Many fruit trees, berries, and grapes become available in bare root form in January. Common fruit trees are not native to black clay soils, so they need special treatment. They have specific pruning requirements and pest controls for best growth and productivity. This should be planned for before planting using a planting and pruning guide for your trees. Rohde’s has books on growing fruit trees that will help you pick out and maintain your trees properly.
Now’s the best time to prune most everything through to February when the plants are dormant. This is most important for Oaks trees that are susceptible to Oak Decline disease. This disease is carried by Sap Beetles that will come to the sap oozing out of the saw wounds. It is very important to apply Rohde’s Green Sense Tree Goop to the wounds immediately and to insure it stays on for two days till the wound’s sap hardens. Green Sense Tree Goop is a powder you mix with water to a paste. It contains rock phosphate and dairy manure for nutrients to help the wound heal quicker, and Diatomaceous Earth to help keep insects away from the wound.
When pruning, remove dead, damaged, troublesome, or diseased branches. You also can prune to shape trees and shrubs.
Most source suggest there is no need to pruning crape myrtles to remove the seed heads and most especially the severe for the practice of “topping” the tree where all of the branches are cut way back. Outside of dead branches or “in-the-way” branches, try not to prune anything any larger than pencil size. Wait till end of December through to February to prune. Early winter pruning could cause freeze damage to the tree.
Do not prune knees from bald cypress trees – they are part of the root system. Instead change the root zone areas from grass to ground cover or mulch.
Do not prune cold-tender plants such as: oleander, pittosporum, and palms. If the top parts freeze, it can still protect the ground level crown from dying. Wait to prune till after the last freeze.
Reshape shrubs including summer flowering shrubs and vines with light pruning as needed, but do not prune spring-flowering shrubs or vines until after they bloom. Prune evergreen shrubs limb-by-limb to retain natural form instead of shearing to a ball or box shape.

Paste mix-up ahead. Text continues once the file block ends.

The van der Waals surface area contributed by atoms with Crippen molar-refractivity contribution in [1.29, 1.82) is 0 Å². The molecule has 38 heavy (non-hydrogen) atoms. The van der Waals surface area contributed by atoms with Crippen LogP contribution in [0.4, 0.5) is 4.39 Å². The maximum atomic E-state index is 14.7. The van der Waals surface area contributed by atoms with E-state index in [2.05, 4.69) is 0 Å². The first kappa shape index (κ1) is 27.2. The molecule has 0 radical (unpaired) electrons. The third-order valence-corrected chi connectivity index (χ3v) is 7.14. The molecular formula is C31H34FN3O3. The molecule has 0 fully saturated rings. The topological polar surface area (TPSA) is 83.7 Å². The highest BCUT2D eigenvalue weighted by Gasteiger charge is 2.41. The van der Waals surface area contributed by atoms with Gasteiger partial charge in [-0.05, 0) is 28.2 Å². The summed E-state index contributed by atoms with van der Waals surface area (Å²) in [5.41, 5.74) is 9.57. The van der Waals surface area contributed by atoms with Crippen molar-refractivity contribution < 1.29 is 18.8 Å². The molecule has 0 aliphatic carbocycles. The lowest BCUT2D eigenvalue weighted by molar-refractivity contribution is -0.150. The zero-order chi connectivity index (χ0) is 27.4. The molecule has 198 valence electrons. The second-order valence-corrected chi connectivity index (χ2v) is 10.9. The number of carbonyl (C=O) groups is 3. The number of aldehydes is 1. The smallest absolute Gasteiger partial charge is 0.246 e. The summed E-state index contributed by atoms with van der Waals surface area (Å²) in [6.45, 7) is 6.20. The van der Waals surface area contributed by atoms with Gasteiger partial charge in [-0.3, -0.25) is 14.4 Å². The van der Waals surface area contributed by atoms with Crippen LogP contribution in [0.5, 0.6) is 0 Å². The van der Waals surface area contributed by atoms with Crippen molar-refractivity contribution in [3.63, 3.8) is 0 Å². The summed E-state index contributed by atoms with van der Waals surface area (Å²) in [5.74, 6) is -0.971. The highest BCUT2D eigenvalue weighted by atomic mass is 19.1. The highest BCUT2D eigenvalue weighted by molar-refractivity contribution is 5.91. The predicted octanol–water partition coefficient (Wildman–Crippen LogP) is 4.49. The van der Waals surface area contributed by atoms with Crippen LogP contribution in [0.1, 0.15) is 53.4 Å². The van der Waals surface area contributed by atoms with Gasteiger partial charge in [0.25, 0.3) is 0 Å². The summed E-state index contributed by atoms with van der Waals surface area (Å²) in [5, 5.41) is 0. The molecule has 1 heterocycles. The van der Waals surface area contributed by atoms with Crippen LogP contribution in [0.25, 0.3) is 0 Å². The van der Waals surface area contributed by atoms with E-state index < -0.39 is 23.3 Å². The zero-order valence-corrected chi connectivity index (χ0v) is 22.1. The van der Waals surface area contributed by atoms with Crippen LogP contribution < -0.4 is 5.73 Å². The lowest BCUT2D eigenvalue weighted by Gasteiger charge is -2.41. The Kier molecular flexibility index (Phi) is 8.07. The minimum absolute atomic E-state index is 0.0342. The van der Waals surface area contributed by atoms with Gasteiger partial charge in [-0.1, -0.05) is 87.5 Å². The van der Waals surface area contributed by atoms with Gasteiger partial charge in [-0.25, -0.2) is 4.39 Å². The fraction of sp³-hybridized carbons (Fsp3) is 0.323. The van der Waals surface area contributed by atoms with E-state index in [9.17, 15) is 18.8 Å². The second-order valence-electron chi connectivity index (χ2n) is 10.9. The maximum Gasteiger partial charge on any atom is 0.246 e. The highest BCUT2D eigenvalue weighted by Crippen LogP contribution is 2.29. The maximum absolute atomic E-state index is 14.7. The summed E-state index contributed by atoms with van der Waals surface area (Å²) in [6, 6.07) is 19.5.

Transplant established landscape plants (trees, shrubs, etc) now that they are in their winter dormancy. Read November’s Calendar comments before attempting though.
Clean up fallen leaves, fruit, and nuts, old mulch, and other yard material, particularly around roses, and fruit and nut trees, that may harbor wintering pests and disease. Compost the yard litter well to destroy any pathogens. May need to shred the litter and subject it to solarization prior to composting. Solarization is commonly used to control weeds and pests in the soil prior to planting. Expose the well-moistened crop or yard residues, layered and sealed between two sheets of clear plastic, to several days of sunshine to kill pests and disease organisms.
Reapply any mulch taken up and add to old mulch to bring to a 3-inch layer. Keep the mulch from contacting the trunks or stems of the plants to prevent rot.
Do not throw any fallen leaves or grass clipping away. Either compost them or shred them with the lawn mower and use as mulch.
Remove mistletoe from tree limbs, while it is still young (less than one year old), even if it means removing the entire branch. There is no other control.
Apply thick layer of mulch around shrubs and perennials.
Lawn and Turf Grasses
You can plant grass sod anytime you can find it.
Plant ground covers and borders.
Spray your lawn and landscape once a month with Green Sense Kelp Extract or Rohde’s Liquid Foliar Juice, which contains Kelp Extract. The Kelp’s potassium, minerals, and growth hormones help harden your plants for winter. For the same reason Kelp Extract is used for a root stimulant, it will increase root growth during the winter for better spring performance. A foliar spraying of Kelp also improves fall flowering and helps with disease and pest control.